The Shadow-facts of life

OK, I like to pick on myself as the marketing guy that lost his technical skills in b-school. But, in truth, I still pride myself of having a nice balance of business and geekness and staying fairly current on what's going in the developer/architect world. But it's hard to keep track of the changes in the industry and what is a fad versus what is real. Take Aspect-oriented programming (AOP). I was late to the game on this one. Apparently, it's been around for a few years. Many of you have seen a version of it running with our reference application code-named Shadowfax (I thought I'd take a page from the book of Longhorn to point out Shadowfax won't be it's final name--or will it :>). AOP is a paradigm for breaking down crosscutting concerns into modular units of implementation. It encapsulates behaviors that affect multiple classes into reusable modules. In our case, we built an aspect-pipeline that essentially intercepts messages and processes them for these cross-cutting concerns. Apparently, aspects have been around for a couple of years but I hadn't heard much about them until Shadowfax. Now I am seeing them pop up everywhere. Of course, aspects aren't easy and neither is Shadowfax. I haven't figured out whether this is exactly what the world needs (because it raises the bar in terms of what is possible in a .NET enterprise app) or if this is exactly what the world doesn't need (because it makes life a lot harder). I guess it depends on who the world is. For the Java/C# guy that is rooted in OOP and likes the next big thing, Shadowfax might be great. If you are a VB6 developer and trying to buy into .NET or if you are someone that is writing a simple app that doesn't require much complexity (like I usually am when I am trying to keep the programming skills fresh), it might be best to stay away. As Jim Newkirk said during the p&p summit, "don't write a four-tier, four-layer distributed application to keep track of your CDs". Shadowfax isn't the MFC app wizard (my holy grail several years ago to do RAD w/o going to VB)--it's a whole lot more and not everyone is ready for it. It's definitely better than Duwamish, but that's a mixed blessing for some and I really hope we get the message out to the right people. For those who can't use it because it is too complex, I wonder if we can still get the point across, but do so in an easier way. We've created a lot of options to configure, made it very flexible, and try to hit a lot of scenarios. Maybe we need a slimmed-down version (like WebMatrix to VS or MSDE to SQL)? I get a lot of flak from Keith Pleas, including an entertaining rant at a reception last night, that we are ignoring the VB developer (by the way, for you VB guys out there, this man is your Norma Rae). Shadowfax won't do anything to change that perception. So what's needed? I'd love your thoughts.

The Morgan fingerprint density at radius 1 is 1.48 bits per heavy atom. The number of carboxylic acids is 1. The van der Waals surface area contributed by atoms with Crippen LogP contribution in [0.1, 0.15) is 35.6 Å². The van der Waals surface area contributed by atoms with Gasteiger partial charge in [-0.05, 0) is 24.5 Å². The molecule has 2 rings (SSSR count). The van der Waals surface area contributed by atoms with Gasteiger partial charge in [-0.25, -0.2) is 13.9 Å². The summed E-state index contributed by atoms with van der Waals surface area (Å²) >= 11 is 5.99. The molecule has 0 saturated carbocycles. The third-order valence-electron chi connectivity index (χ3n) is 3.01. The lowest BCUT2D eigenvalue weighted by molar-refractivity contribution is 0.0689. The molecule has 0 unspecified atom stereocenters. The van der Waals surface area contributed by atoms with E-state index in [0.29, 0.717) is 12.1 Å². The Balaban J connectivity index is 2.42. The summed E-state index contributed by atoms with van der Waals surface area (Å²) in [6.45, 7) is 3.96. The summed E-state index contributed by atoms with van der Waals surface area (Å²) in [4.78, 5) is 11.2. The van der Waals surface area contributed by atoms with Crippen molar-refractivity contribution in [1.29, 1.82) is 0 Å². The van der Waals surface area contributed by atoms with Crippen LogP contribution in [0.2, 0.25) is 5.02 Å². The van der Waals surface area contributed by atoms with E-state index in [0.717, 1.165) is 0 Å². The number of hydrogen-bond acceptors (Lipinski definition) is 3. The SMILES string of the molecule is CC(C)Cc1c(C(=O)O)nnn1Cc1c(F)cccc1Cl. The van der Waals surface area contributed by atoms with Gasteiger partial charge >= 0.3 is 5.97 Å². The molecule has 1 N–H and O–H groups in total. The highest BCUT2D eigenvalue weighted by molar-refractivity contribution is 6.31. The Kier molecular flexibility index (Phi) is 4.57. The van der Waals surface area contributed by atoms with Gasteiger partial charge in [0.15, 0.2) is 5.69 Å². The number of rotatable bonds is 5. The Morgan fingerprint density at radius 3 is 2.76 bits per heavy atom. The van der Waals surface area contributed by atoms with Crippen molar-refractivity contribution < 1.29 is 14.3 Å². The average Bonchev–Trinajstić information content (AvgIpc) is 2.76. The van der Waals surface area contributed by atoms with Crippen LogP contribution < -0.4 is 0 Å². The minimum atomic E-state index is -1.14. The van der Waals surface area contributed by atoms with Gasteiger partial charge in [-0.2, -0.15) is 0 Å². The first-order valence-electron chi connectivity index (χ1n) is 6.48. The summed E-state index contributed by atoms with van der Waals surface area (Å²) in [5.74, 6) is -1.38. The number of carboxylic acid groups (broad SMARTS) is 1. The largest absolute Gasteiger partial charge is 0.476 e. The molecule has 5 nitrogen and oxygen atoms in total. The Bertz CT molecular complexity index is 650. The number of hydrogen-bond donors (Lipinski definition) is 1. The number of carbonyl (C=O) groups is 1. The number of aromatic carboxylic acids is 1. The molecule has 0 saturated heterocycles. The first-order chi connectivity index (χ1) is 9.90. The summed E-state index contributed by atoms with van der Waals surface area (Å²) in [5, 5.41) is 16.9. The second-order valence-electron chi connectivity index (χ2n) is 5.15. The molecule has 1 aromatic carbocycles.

{Rage Against The Machine - The Battle for Los Angeles}